Whether you’re improving your own work or helping others improve theirs,* it pays to spend time talking about who is responsible for what – and what you hope people will take responsibility for as they grow into their roles.
There are layers of responsibility.
1) Given all the necessary inputs…
Do you take responsibility for getting your job done?
2) If an input is missing…
Do you shrug your shoulders and put down your tools?
Or do you take responsibility for passing the problem to the relevant person – a colleague, supplier, manager?
Do you take responsibility for chasing up the solution?
If needed, will you work with the relevant person to make it easier for them to fix it?
Will you give thought to whether this problem is likely to happen again – and think about what you can do on your side to fix it (by, say, allowing more time in your process)?
Will you take responsibility for the breakdown in communication or process – by talking about it, asking for help, trying something new?
3) If the inputs are fine and the process is working…
Will you ask how it could be done better?
Will you think about whether you could entirely replace the process, or do away with it entirely?
4) Above and beyond the level of processes…
Will you take responsibility not just for the defined outcomes of the process, but for what those outcomes are actually supposed to achieve?
Will you set an example of excellence in the quality of your work…
Including how you treat people while you do it, both in and outside your organisation?
Will you take a degree of responsibility for other people do these things – that is, for setting and improving the culture?**
Basic competence in a defined task is just the start – taking that as given, members of your team become more valuable the further down this list they go.
There’s a world of difference between managing someone where you responsibility for their work, and working with someone who takes responsibility to make sure the right things get done in the right way – and helps you and others to do the same. Find more of those people.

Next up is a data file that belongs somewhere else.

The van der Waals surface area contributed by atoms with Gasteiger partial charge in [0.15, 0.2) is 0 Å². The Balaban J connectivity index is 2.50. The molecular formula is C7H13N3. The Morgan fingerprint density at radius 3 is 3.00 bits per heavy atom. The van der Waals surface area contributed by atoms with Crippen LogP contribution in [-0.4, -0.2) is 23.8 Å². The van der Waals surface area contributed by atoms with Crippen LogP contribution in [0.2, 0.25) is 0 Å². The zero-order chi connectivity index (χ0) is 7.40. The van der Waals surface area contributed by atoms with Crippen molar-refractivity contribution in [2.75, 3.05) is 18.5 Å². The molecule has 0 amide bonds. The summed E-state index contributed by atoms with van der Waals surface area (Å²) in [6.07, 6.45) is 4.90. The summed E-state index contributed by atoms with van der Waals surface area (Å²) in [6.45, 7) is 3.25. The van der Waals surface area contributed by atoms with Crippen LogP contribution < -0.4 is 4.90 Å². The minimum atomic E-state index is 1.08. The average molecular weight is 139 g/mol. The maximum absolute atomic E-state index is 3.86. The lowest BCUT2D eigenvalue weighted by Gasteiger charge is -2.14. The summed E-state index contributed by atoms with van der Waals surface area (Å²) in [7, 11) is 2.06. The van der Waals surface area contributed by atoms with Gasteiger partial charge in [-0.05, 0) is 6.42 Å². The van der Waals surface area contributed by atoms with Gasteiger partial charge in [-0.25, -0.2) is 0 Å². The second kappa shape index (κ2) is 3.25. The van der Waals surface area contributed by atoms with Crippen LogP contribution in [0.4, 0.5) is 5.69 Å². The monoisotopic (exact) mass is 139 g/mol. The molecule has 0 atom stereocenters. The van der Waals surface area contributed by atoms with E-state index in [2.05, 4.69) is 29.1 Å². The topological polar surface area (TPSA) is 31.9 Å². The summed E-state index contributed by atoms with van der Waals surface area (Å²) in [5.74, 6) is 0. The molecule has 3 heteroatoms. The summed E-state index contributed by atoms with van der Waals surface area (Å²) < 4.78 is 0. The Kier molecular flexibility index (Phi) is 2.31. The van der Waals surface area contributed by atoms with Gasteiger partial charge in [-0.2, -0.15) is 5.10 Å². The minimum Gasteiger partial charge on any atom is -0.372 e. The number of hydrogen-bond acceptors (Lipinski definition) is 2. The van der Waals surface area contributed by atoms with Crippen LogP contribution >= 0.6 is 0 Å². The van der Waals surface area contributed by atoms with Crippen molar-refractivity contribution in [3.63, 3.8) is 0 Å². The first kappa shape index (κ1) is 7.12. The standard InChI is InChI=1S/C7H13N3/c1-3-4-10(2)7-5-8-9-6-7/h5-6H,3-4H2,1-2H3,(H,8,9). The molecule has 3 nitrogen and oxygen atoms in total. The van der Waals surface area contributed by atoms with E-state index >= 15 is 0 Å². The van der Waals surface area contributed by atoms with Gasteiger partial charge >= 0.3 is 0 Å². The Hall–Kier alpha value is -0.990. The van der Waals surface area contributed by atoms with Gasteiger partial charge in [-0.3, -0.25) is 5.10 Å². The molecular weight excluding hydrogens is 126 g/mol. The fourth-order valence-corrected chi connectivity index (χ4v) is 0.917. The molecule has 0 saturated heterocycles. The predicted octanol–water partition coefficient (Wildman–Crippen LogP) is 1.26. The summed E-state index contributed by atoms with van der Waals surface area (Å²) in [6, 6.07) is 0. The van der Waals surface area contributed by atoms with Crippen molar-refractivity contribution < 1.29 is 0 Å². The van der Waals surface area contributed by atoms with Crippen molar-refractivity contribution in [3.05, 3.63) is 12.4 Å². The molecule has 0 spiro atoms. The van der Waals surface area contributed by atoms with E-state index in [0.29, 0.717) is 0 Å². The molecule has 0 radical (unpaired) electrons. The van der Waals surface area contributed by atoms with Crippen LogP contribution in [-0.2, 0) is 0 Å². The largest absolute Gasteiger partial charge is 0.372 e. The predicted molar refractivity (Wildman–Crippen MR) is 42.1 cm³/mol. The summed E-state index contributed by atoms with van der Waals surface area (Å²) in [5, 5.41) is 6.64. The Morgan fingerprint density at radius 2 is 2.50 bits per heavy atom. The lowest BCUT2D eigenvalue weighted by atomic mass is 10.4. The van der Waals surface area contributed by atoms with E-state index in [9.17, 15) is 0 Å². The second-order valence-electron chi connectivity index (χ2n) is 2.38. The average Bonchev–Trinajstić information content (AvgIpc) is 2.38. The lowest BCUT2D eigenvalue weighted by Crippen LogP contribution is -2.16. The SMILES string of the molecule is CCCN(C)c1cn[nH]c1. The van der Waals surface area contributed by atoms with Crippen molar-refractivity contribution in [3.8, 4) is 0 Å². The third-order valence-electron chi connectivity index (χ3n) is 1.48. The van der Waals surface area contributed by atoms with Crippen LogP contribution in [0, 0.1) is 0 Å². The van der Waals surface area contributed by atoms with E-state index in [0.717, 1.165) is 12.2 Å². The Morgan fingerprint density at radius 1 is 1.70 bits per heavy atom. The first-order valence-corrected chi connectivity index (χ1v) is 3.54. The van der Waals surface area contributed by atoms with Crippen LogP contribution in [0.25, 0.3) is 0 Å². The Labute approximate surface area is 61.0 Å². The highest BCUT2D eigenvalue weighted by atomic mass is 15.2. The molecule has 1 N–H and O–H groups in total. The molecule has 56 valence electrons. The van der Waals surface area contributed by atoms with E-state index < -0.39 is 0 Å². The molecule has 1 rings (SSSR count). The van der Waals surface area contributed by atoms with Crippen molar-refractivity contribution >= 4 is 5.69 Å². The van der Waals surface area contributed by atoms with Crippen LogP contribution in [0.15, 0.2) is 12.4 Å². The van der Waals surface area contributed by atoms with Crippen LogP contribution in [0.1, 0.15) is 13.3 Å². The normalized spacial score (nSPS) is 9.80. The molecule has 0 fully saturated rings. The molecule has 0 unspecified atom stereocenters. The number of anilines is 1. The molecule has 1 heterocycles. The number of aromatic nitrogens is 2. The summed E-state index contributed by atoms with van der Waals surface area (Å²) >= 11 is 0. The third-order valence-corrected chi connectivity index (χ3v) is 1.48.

*it’s usually best to think about both at once
**No-one likes a meddler, but most of the time most of us make the mistake of not taking enough responsibility for making things better.
It was clear (at least to me) that technology was an extension of natural life, but in what ways was it different from nature? (Computers and DNA share something essential, but a Mac-Book is not the same as a sunflower.) It was also clear that technology springs from human minds, but it what way are the products of our minds (even cognitive products like artificial intelligences) different from our minds themselves? Is technology human or nonhuman?
We tend to think of technology as shiny tools and gadgets. Even if we acknowledge that technology can exist in disembodied form, such as software, we tend not to include in this category paintings, literature, music, dance, poetry and the arts in general. But we should. If a thousand lines of letters in UNIX qualifies as technology (the computer code for a web page), then a thousand lines of letters in English (Hamlet) must qualify as well. They both can change our behavior, alter the course of events, or enable future inventions.
A Shakespeare sonnet and a Bach fugue, then, are in the same category as Google’s search engine and the iPod: They are something useful produced by a mind.
We can’t separate out the multiple overlapping technologies responsible for a Lord of the Rings movie. The literary rendering of the original novel is as much an invention as the digital rendering of its fantastical creatures. Both are useful works of the human imagination. Both influence audiences powerfully. Both are technological.
If you haven’t read any of Kevin Kelly’s writing, check out New Rules for the New Economy (where in 1998 – the year Google was founded and seven years before Facebook) he set out most of the trends of the new ‘connection’ economy. Or read the opening chapter of What Technology Wants on Kindleand see if it tempts you.
Next time you read an article, listen to a podcast, watch a program that you like – why don’t you get in touch with whoever made it?
Not just the person who was in it – the ones we normally notice – but the people who made it too. Drop them an email, or even that hand written note that you always think about but never get around to.
Why did you like it? Is there something you had a (generous, non-snarky) question about, or something (of genuine potential interest to them) that you can share?
Try it – make it a light touch. It feels funny at first but gets ever-easier. They’re a person like you, and they’ll probably reply, which will probably be fun.*
*You have permission to stop after twenty unreplied-to contact attempts.**
** To different people.